The South Portland City Council will hold an executive session on Sept. 7 to discuss a human rights discrimination complaint that was filed against the city by an African-American woman whose nomination to a municipal commission was rejected in March.

The council will meet behind closed doors at 6 p.m. with Mark Franco, an attorney with Drummond Woodsum of Portland who specializes in civil rights litigation and municipal law, according to emails from interim City Manager Don Gerrish to city councilors.

Franco is representing the city on behalf of the Maine Municipal Association, which provides liability insurance for the city’s public officials, Gerrish said in the emails. The association is paying Franco’s fees related to the complaint.

The city was notified on June 13 that a complaint had been filed with the Maine Human Rights Commission, Gerrish said.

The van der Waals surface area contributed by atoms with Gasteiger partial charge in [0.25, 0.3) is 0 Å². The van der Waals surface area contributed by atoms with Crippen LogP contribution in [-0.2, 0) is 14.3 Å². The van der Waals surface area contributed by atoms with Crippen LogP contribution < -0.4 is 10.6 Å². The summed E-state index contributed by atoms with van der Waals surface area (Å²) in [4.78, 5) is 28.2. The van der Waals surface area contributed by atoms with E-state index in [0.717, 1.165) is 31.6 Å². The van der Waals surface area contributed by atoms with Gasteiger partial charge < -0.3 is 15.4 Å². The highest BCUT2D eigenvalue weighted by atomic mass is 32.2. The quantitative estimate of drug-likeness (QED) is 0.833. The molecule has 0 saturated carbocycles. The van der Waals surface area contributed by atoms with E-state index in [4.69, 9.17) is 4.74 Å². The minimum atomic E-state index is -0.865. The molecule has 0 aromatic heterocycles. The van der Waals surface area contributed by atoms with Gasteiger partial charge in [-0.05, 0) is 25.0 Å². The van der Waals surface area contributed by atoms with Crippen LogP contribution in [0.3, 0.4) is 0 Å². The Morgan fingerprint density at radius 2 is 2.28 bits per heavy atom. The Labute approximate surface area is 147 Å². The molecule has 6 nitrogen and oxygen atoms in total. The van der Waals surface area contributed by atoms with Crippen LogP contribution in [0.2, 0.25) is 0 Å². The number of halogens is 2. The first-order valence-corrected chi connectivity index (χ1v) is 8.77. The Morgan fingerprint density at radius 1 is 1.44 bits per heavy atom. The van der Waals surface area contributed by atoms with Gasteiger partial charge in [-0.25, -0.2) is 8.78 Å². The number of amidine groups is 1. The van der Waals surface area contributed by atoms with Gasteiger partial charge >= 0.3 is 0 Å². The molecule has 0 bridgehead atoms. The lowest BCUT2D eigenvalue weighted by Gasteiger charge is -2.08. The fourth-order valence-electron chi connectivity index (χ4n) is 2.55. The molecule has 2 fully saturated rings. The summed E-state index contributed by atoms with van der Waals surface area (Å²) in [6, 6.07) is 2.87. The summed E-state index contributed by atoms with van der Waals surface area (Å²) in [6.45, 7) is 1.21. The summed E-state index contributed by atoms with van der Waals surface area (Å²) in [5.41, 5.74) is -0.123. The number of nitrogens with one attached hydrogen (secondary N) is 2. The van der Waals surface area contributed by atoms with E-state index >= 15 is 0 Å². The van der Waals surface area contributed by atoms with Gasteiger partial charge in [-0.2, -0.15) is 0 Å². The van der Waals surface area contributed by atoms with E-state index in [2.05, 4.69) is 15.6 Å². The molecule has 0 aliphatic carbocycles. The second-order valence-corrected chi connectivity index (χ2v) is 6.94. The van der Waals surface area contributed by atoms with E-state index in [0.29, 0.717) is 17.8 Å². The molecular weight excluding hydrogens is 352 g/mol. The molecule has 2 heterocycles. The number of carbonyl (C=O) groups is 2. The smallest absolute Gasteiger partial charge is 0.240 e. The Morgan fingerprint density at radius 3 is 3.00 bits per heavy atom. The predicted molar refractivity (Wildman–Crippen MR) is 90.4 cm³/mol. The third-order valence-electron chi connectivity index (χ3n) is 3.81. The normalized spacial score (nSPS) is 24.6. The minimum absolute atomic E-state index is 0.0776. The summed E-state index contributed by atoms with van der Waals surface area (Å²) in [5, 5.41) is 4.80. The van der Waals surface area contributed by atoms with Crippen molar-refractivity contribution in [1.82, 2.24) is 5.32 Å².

Deqa Dhalac, a Somali immigrant and social worker, later told the Portland Press Herald that she filed the complaint because the council rejected her nomination by Councilor Brad Fox to the city’s Civil Service Commission.

Instead, the council voted 5-2 to reappoint Phillip LaRou, who had been appointed by Fox just nine months earlier to fill an unexpired term on the seven-member commission. LaRou, a Portland firefighter who is white, had asked to be reappointed to a full five-year term, but Fox said he wanted to increase diversity on city boards and committees.